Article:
Teamsters score big organizing gains, go “kosher” too!

SANTA MONICA, Calif. – A string of recent Teamsters organizing victories has added almost 800 new members in seven locations in the last few months. And while the biggest win was in Santa Monica, Calif., the most unusual saw the union “go kosher” – winning an election and a first contract for 15 kosher dining hall workers at the University of Pennsylvania.

The big win saw Santa Monica city trades and maintenance workers vote 237-17 on Sept. 5 for representation by Local 911. The new unit will have 375 members. The win let the Teamsters take over from an unaffiliated group, the Santa Monica Municipal Employees Association.

Wages, working conditions and the prospect of a stronger union were keys to the Santa Monica win. The association also harmed its own campaign when it retaliated against pro-Teamster HVAC tech Aaron Meza, the Southern California Teamster reported.

Local 911 spokesman Carlos Rubio called the win “an incredible victory… Through their unyielding efforts, they have chosen to ensure their future.”

The other wins, reported in Teamster magazine, were:

  • The 15 Penn kosher dining hall workers voted overwhelmingly to join Local 929. The university’s Student Labor Action Project chapter helped their 18-month organizing drive, which garnered 1,000 signatures university-wide on a petition supporting unionization. A month after winning the vote, workers won their first, 3-year, contract, with “significant wage increases in each year, affordable health benefits, paid time off and seniority protection,” said Local 929 Secretary-Treasurer John Preston.
  • At least 50 tractor-trailer drivers who haul trash for Stafford Transportation in Port Huron, Mich., voted to join Detroit Local 337. The win came even though Stafford broke labor law by firing the main worker-organizer, Mike Williams, for refusing to give Stafford the union representation election authorization cards that NLRB requires.
  • Some 204 school bus drivers and monitors in four yards in Santa Rosa County, Fla., joined Local 991, representing yet another win in the union’s long-running drive to organize workers for private school bus companies nationwide. The Florida workers toil for Durham School Services, a for-profit firm. Improved safety and working conditions were keys to the win. “It’s important for us to have equality and to be treated fairly,” added 25-year-driver Kim McLaughlin.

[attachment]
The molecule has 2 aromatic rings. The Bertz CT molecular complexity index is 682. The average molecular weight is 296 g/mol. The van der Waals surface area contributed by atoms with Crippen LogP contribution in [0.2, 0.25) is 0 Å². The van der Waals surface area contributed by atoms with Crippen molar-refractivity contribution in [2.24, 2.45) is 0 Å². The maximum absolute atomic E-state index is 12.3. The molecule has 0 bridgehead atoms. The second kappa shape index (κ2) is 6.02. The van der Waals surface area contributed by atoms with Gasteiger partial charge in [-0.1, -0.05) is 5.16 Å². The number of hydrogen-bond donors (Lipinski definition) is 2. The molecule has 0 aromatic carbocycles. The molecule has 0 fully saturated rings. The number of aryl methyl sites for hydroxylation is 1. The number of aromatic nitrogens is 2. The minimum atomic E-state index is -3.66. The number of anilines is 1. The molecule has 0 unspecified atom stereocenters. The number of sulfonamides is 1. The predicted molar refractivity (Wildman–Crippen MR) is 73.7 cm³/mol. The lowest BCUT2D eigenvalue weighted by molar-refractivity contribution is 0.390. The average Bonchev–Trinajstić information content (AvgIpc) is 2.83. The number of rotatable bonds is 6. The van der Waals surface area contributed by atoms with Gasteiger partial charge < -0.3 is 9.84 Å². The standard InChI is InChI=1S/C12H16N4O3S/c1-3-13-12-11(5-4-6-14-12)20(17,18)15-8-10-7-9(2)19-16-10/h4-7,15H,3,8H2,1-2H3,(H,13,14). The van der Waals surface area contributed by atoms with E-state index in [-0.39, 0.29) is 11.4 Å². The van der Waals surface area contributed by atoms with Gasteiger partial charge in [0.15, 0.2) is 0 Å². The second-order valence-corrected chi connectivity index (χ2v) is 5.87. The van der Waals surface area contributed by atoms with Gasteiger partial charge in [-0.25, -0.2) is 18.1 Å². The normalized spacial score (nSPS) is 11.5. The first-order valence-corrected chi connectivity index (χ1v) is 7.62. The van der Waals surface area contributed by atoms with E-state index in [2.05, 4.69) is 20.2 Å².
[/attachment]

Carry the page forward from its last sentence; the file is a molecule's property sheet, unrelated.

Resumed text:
• Some 70 percent of the 112 Toll Group port truck drivers, hostlers and long-haul drivers in New Jersey voted to join Local 469. Most of the drivers work out of the Australian-owned firm’s Port of New Jersey yard. “As a Teamster, we will now be able to fight for what we have earned without fear of retribution: A fair day’s pay for a hard day’s work, affordable medical benefits and real retirement security,” driver Fred Schmidt told the magazine. The company’s “lies and threats” failed, Local 469 President Fred Potter says. The Teamsters also represent Toll Group drivers in L.A.
  • Twelve paratransit dispatchers and call takers at First Transit – yet another for-profit school bus company – in Glenview, Ill., a Chicago suburb, voted to join their First Transit co-workers in nearby Niles as Local 727 members. Overall, the local represents 6,800 people, including hundreds of First Transit workers, in the Chicago area. “We are pleased to welcome our newest members and vow to fight for them at the bargaining table and beyond,” Local 727 President John Coli Jr. said.
  • Washington Irving’s famous Headless Horseman of Sleepy Hollow wasn’t a union member in the 1800s – but the workers at that village are now. Clerks, recreation workers, office staffers, crossing guards and parking enforcement personnel for the Westchester County, N.Y., village voted to join Local 456. The local already represents other Westchester county and village workers. And the Sleepy Hollow workers didn’t need an election. When they presented union election cards from a majority of the workers to the village board, it voluntarily and unanimously recognized the local.

Photo: Teamsters with Local 911 recently won a contract for 15 kosher dining hall workers at the University of Pennsylvania. Teamsters Local 911 Facebook page


Mark Gruenberg
Mark Gruenberg

Mark Gruenberg is head of the Washington, D.C., bureau of People's World. He is also the editor of Press Associates Inc. (PAI), a union news service in Washington, D.C. that he has headed since 1999. Previously, he worked as Washington correspondent for the Ottaway News Service, as Port Jervis bureau chief for the Middletown, NY Times Herald Record, and as a researcher and writer for Congressional Quarterly. Mark obtained his BA in public policy from the University of Chicago and worked as the University of Chicago correspondent for the Chicago Daily News.